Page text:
This function also takes two arguments:

  1. The first argument is the window name that will be displayed on the window.
  2.  The second argument is the image that you want to display. 

To display multiple images at once, specify a new window name for every image you want to display. 

The imshow() function is designed to be used along  with the waitKey() and destroyAllWindows() / destroyWindow() functions. 

The waitKey() function is a keyboard-binding function. 

  • It takes a single argument, which is the time (in milliseconds), for which the window will be displayed.
  • If the user presses any key within this time period, the program continues.
  • If 0 is passed, the program waits indefinitely for a keystroke.
  • You can also set the function to detect specific keystrokes like the Q key or the ESC key on the keyboard, thereby telling more explicitly which key shall trigger which behavior. 

The function destroyAllWindows() destroys all the windows we created. If a specific window needs to be destroyed, give that exact window name as the argument. Using destroyAllWindows() also clears the window or image from the main memory of the system.The code examples below show how the imshow() function is used to display the images you read in.

Python

#Displays image inside a window
cv2.imshow('color image',img_color)  
cv2.imshow('grayscale image',img_grayscale)
cv2.imshow('unchanged image',img_unchanged)

# Waits for a keystroke
cv2.waitKey(0)  

# Destroys all the windows created
cv2.destroyAllwindows() 

C++

// Create a window.
namedWindow( "color image", WINDOW_AUTOSIZE );
namedWindow( "grayscale image", WINDOW_AUTOSIZE );
namedWindow( "unchanged image", WINDOW_AUTOSIZE );

// Show the image inside it.
imshow( "color image", img_color ); 
imshow( "grayscale image", img_grayscale );
imshow( "unchanged image", img_unchanged ); 

// Wait for a keystroke.   
waitKey(0);  

// Destroys all the windows created                         
destroyAllWindows();

Below is the GIF demonstrating the process of executing the code, visualizing the outputs, and closing the output window:

In the three output screens shown below, you can see:

  1.  The first image is displayed in color
  2.  The next  as grayscale
  3. The third is again in color, as this was the original format of the image (which was read using cv2.IMREAD_UNCHANGED)
Output of the imshow() function. A color image is shown as per options specified in code.
Displaying an image in color using the imshow() function.
Output of the imshow() function. A grayscale image is shown as per options specified in code.
Displaying an image in grayscale using the imshow() function.
Output of the imshow() function. An unchanged image is shown as per options specified in code.
Displaying an unchanged image using the imshow() function.

The below GIF shows execution of the code to read and display the image but without waitKey(). The window gets destroyed within milliseconds, and no output is shown on the screen.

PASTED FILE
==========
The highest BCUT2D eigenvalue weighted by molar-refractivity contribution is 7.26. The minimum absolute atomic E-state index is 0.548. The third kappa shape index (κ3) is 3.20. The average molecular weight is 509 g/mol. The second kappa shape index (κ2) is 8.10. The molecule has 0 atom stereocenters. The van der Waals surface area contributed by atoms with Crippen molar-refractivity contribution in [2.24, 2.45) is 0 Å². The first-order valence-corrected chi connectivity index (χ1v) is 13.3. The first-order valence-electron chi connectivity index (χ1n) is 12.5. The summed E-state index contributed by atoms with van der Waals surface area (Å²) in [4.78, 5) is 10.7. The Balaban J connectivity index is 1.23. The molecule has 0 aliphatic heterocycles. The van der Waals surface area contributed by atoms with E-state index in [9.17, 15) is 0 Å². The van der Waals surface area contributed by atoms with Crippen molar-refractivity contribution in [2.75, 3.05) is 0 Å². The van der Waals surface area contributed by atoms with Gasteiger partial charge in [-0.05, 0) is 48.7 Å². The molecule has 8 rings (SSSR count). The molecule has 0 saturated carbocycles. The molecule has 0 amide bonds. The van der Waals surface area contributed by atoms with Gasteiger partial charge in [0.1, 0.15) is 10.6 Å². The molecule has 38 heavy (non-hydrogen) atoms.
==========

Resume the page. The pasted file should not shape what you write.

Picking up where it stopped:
Writing an Image

Finally, let’s discuss how to write/save an image into the file directory, using the imwrite() function. Check out its syntax:

imwrite(filename, image).

  1. The first argument is the filename, which must include the filename extension (for example .png, .jpg etc). OpenCV uses this filename extension to specify the format of the file. 
  2. The second argument is the image you want to save. The function returns True if the image is saved successfully.

Take a look at the code below. See how simple it is to write images to disk. Just specify the filename with its proper extension (with any desired path prepended).  Include the variable name that contains the image data, and you’re done. 

Python

cv2.imwrite('grayscale.jpg',img_grayscale)

C++

imwrite("grayscale.jpg", img_grayscale);

Summary

Here, you learned to use the: 

  • imread(), imshow() and imwrite() functions to read, display, and write images 
  • waitKey() and destroyAllWindows() functions, along with the display function to 
    • close the image window on key press
    • and clear any open image window from the memory.

You have to experiment a lot when it comes to the waitkey() function, for it can be quite confusing. The more familiar you get with it, the better you can use it. Do download the complete code to get some hands-on experience. Practice well, as these are the basic building blocks that can actually help you learn and master the OpenCV library → OpenCV colab notebook.



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All views expressed on this site are my own and do not represent the opinions of OpenCV.org or any entity whatsoever with which I have been, am now, or will be affiliated.

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In 2007, right after finishing my Ph.D., I co-founded TAAZ Inc. with my advisor Dr. David Kriegman and Kevin Barnes. The scalability, and robustness of our computer vision and machine learning algorithms have been put to rigorous test by more than 100M users who have tried our products.